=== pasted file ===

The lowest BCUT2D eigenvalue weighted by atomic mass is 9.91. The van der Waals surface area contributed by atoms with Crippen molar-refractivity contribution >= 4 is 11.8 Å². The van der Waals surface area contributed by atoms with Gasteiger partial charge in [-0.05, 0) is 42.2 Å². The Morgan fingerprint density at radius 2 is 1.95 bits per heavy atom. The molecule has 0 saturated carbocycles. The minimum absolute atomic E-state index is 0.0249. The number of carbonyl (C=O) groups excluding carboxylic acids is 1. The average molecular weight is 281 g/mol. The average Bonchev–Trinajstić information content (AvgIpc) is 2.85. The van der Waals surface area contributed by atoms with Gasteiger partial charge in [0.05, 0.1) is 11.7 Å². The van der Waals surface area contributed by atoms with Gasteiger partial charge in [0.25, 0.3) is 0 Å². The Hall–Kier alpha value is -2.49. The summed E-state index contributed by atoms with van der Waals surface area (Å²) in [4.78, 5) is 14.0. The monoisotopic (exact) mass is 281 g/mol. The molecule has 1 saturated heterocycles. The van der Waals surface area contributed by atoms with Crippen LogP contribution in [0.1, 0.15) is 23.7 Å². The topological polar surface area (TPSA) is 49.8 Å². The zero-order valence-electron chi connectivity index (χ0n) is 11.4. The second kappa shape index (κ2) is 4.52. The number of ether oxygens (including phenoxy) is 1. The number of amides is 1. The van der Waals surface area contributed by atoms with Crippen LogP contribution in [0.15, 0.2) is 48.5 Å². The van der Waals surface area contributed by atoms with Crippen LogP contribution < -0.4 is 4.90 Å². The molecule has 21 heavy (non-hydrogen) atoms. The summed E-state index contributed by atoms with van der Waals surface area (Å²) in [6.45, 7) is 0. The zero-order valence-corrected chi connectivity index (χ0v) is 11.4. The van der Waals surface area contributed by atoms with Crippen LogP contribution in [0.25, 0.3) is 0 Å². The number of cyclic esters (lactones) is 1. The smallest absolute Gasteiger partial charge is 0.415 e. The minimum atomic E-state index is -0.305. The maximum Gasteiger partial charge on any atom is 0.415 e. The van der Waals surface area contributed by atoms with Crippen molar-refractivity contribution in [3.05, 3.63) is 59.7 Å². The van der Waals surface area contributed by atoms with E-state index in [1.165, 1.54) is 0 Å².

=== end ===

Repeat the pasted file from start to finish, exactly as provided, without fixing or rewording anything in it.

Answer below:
The lowest BCUT2D eigenvalue weighted by atomic mass is 9.91. The van der Waals surface area contributed by atoms with Crippen molar-refractivity contribution >= 4 is 11.8 Å². The van der Waals surface area contributed by atoms with Gasteiger partial charge in [-0.05, 0) is 42.2 Å². The Morgan fingerprint density at radius 2 is 1.95 bits per heavy atom. The molecule has 0 saturated carbocycles. The minimum absolute atomic E-state index is 0.0249. The number of carbonyl (C=O) groups excluding carboxylic acids is 1. The average molecular weight is 281 g/mol. The average Bonchev–Trinajstić information content (AvgIpc) is 2.85. The van der Waals surface area contributed by atoms with Gasteiger partial charge in [0.05, 0.1) is 11.7 Å². The van der Waals surface area contributed by atoms with Gasteiger partial charge in [0.25, 0.3) is 0 Å². The Hall–Kier alpha value is -2.49. The summed E-state index contributed by atoms with van der Waals surface area (Å²) in [4.78, 5) is 14.0. The monoisotopic (exact) mass is 281 g/mol. The molecule has 1 saturated heterocycles. The van der Waals surface area contributed by atoms with Crippen LogP contribution in [0.1, 0.15) is 23.7 Å². The topological polar surface area (TPSA) is 49.8 Å². The zero-order valence-electron chi connectivity index (χ0n) is 11.4. The second kappa shape index (κ2) is 4.52. The number of ether oxygens (including phenoxy) is 1. The number of amides is 1. The van der Waals surface area contributed by atoms with Crippen LogP contribution in [0.15, 0.2) is 48.5 Å². The van der Waals surface area contributed by atoms with Crippen LogP contribution < -0.4 is 4.90 Å². The molecule has 21 heavy (non-hydrogen) atoms. The summed E-state index contributed by atoms with van der Waals surface area (Å²) in [6.45, 7) is 0. The zero-order valence-corrected chi connectivity index (χ0v) is 11.4. The van der Waals surface area contributed by atoms with Crippen LogP contribution in [0.25, 0.3) is 0 Å². The number of cyclic esters (lactones) is 1. The smallest absolute Gasteiger partial charge is 0.415 e. The minimum atomic E-state index is -0.305. The maximum Gasteiger partial charge on any atom is 0.415 e. The van der Waals surface area contributed by atoms with Crippen molar-refractivity contribution in [3.05, 3.63) is 59.7 Å². The van der Waals surface area contributed by atoms with E-state index in [1.165, 1.54) is 0 Å².